Cuts to social care funding prompted an increase in unnecessary visits to A&E departments by elderly people, new research has discovered.
A study by the Institute for Fiscal Studies (IFS), a widely respected non-partisan economic thinktank, have found a clear link between the austerity-era reduction in funding for social care and a corresponding surge in numbers of over-65s going to A&E in NHS hospitals.
Between 2010 and 2018, spending on social care services for those of retirement age was slashed by 31 per cent, on a per person basis.
In the same time frame the average number of visits a person aged 65 or over made to A&E each year went up by a third, the IFS report.
The cuts to social care spending, which made it harder for older people to access services from both their local council and nationally funded services, were responsible for about a between a quarter and a half of this rise in A&E visits, researchers suggest.
There was both an increase in the proportion of over-65s who attended A&E and an increase in the average number of visits each person made in a year.
The rise equates to about one additional visit for every 15 people aged over 65, but was most pronounced among the poor and the very elderly (those aged 85 and over).
The IFS said there was evidence that these new visits to A&E prompted by difficulties in accessing social care placed an unnecessary extra strain on already squeezed hospitals, as most of those who came to A&E did not have any medical issue which needed treating.
This can be seen by the fact that inpatient admissions or outpatient visits did not noticeably go up in the same time frame, despite the surge in people coming to A&E.
“This indicates that some older individuals, following a reduction in the quantity or quality of social care that they receive, ended up presenting in hospital with minor complaints that would likely have been better addressed in a non-hospital environment,” the IFS said.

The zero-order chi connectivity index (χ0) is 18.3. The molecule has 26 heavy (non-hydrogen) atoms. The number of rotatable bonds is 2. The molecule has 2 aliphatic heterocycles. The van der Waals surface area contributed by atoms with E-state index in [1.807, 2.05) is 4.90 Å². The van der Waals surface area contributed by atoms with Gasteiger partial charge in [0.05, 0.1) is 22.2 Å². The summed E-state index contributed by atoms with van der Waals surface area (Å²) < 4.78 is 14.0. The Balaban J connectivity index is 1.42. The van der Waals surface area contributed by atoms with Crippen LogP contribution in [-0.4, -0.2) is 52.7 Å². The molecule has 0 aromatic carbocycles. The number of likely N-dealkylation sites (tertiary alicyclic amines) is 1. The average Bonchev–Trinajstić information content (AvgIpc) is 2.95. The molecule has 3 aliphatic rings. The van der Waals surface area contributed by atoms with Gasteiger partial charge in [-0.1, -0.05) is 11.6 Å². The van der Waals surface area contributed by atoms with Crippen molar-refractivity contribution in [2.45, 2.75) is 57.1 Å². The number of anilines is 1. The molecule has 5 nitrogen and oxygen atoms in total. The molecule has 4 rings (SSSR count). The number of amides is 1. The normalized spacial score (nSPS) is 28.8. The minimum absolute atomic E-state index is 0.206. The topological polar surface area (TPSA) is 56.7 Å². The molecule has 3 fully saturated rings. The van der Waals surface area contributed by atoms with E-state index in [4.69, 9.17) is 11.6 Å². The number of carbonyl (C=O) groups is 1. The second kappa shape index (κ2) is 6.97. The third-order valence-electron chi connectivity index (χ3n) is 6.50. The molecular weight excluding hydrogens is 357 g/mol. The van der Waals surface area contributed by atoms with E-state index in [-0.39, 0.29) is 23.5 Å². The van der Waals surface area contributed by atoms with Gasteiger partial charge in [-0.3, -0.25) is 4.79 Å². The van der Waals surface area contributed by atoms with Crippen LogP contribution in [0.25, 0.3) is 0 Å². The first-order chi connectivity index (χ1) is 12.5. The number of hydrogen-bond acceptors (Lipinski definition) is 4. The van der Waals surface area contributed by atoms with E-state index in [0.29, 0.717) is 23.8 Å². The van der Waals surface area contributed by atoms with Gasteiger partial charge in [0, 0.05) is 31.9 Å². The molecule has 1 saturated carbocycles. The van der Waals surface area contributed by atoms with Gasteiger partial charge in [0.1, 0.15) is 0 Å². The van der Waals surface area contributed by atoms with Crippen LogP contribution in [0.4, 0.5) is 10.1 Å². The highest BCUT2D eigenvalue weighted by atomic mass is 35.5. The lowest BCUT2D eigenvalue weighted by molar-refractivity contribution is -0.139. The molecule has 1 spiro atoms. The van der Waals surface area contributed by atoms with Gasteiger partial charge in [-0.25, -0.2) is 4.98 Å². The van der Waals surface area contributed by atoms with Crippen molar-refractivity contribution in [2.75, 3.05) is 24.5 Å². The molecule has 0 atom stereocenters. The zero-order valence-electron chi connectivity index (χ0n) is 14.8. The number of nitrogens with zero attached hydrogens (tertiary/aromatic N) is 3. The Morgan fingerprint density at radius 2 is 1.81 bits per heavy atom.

Even before the Covid pandemic wreaked havoc on the NHS, A&E services were already buckling under the pressure.
Waiting times in England were at their worst on record this time last year, with only 74.5 per cent of patients treated, admitted or discharged within four hours; the national target is 95 per cent.
However, despite the influx of older people into A&E, the IFS concludes that the cuts to social care still saved the government a significant amount of money.
Because A&E care is among the cheapest of hospital services and the vast majority of the new older people who started visiting after austerity decimated social care did not actually need admitting to inpatient care, there was no marked rise in spending associated with the surge in numbers.
For every £100 saved by cutting social care, the IFS estimate there was only a £1.50 corresponding increase in A&E costs, and no statistically significant increase in other hospital costs.
However, even if the social care cuts achieved their goal of reducing state spending without triggering a cash crisis in the NHS, they were not without other costs, the IFS noted.
“Increased use of A&E departments is likely distressing for the affected individuals, and we provide evidence that the performance of those departments suffered as a result of the influx of additional elderly patients,” the report concludes.
“The coronavirus pandemic has again brought to the fore the importance of coordination between hospitals and social care providers. As the government considers the future of social care funding post-pandemic, our work serves as another useful reminder that the NHS and social care should not be considered in isolation.”
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